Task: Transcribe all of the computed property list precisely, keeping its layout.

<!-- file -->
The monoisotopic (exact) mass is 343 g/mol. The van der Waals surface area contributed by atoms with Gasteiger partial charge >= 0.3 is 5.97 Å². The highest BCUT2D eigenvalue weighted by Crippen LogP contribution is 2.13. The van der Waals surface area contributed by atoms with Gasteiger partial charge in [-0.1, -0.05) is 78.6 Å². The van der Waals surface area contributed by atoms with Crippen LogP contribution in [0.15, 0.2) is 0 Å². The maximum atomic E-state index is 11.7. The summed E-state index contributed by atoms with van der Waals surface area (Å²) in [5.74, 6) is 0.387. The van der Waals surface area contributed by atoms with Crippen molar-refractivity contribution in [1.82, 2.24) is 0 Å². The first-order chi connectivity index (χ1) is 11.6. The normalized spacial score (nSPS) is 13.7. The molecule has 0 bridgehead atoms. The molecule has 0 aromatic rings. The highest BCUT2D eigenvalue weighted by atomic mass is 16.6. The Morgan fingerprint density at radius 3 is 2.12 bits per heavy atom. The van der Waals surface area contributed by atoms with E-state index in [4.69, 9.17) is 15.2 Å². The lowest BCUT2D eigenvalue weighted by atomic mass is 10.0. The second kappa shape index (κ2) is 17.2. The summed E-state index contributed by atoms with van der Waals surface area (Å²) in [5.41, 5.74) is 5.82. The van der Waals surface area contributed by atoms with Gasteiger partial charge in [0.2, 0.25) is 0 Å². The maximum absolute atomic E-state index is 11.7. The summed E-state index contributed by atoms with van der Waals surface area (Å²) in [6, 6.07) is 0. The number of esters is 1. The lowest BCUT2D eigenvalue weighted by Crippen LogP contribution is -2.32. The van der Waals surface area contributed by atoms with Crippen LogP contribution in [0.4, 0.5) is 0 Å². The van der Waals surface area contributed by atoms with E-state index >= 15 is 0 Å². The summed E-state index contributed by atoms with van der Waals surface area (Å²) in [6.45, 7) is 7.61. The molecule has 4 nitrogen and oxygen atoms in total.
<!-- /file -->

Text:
The monoisotopic (exact) mass is 343 g/mol. The van der Waals surface area contributed by atoms with Gasteiger partial charge >= 0.3 is 5.97 Å². The highest BCUT2D eigenvalue weighted by Crippen LogP contribution is 2.13. The van der Waals surface area contributed by atoms with Gasteiger partial charge in [-0.1, -0.05) is 78.6 Å². The van der Waals surface area contributed by atoms with Crippen LogP contribution in [0.15, 0.2) is 0 Å². The maximum atomic E-state index is 11.7. The summed E-state index contributed by atoms with van der Waals surface area (Å²) in [5.74, 6) is 0.387. The van der Waals surface area contributed by atoms with Crippen molar-refractivity contribution in [1.82, 2.24) is 0 Å². The first-order chi connectivity index (χ1) is 11.6. The normalized spacial score (nSPS) is 13.7. The molecule has 0 bridgehead atoms. The molecule has 0 aromatic rings. The highest BCUT2D eigenvalue weighted by atomic mass is 16.6. The Morgan fingerprint density at radius 3 is 2.12 bits per heavy atom. The van der Waals surface area contributed by atoms with E-state index in [4.69, 9.17) is 15.2 Å². The lowest BCUT2D eigenvalue weighted by atomic mass is 10.0. The second kappa shape index (κ2) is 17.2. The summed E-state index contributed by atoms with van der Waals surface area (Å²) in [5.41, 5.74) is 5.82. The van der Waals surface area contributed by atoms with Gasteiger partial charge in [0.2, 0.25) is 0 Å². The maximum absolute atomic E-state index is 11.7. The summed E-state index contributed by atoms with van der Waals surface area (Å²) in [6, 6.07) is 0. The number of esters is 1. The lowest BCUT2D eigenvalue weighted by Crippen LogP contribution is -2.32. The van der Waals surface area contributed by atoms with Crippen LogP contribution in [0.4, 0.5) is 0 Å². The van der Waals surface area contributed by atoms with E-state index >= 15 is 0 Å². The summed E-state index contributed by atoms with van der Waals surface area (Å²) in [6.45, 7) is 7.61. The molecule has 4 nitrogen and oxygen atoms in total.